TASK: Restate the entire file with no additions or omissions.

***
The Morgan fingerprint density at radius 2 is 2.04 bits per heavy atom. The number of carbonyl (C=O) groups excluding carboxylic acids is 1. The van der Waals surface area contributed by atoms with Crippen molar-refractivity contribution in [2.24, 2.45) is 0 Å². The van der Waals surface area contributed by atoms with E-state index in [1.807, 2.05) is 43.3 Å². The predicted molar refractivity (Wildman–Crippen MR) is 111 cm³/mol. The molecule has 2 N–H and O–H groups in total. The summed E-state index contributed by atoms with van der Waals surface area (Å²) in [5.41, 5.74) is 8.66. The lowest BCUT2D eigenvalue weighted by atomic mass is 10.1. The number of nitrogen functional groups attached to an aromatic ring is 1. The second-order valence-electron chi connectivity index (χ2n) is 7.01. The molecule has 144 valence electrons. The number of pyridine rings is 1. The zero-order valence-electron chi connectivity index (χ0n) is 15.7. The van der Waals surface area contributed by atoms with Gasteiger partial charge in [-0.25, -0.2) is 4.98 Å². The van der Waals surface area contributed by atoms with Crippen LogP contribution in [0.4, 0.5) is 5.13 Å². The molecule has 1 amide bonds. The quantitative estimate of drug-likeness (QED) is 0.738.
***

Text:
The Morgan fingerprint density at radius 2 is 2.04 bits per heavy atom. The number of carbonyl (C=O) groups excluding carboxylic acids is 1. The van der Waals surface area contributed by atoms with Crippen molar-refractivity contribution in [2.24, 2.45) is 0 Å². The van der Waals surface area contributed by atoms with E-state index in [1.807, 2.05) is 43.3 Å². The predicted molar refractivity (Wildman–Crippen MR) is 111 cm³/mol. The molecule has 2 N–H and O–H groups in total. The summed E-state index contributed by atoms with van der Waals surface area (Å²) in [5.41, 5.74) is 8.66. The lowest BCUT2D eigenvalue weighted by atomic mass is 10.1. The number of nitrogen functional groups attached to an aromatic ring is 1. The second-order valence-electron chi connectivity index (χ2n) is 7.01. The molecule has 144 valence electrons. The number of pyridine rings is 1. The zero-order valence-electron chi connectivity index (χ0n) is 15.7. The van der Waals surface area contributed by atoms with Gasteiger partial charge in [-0.25, -0.2) is 4.98 Å². The van der Waals surface area contributed by atoms with Crippen LogP contribution in [0.4, 0.5) is 5.13 Å². The molecule has 1 amide bonds. The quantitative estimate of drug-likeness (QED) is 0.738.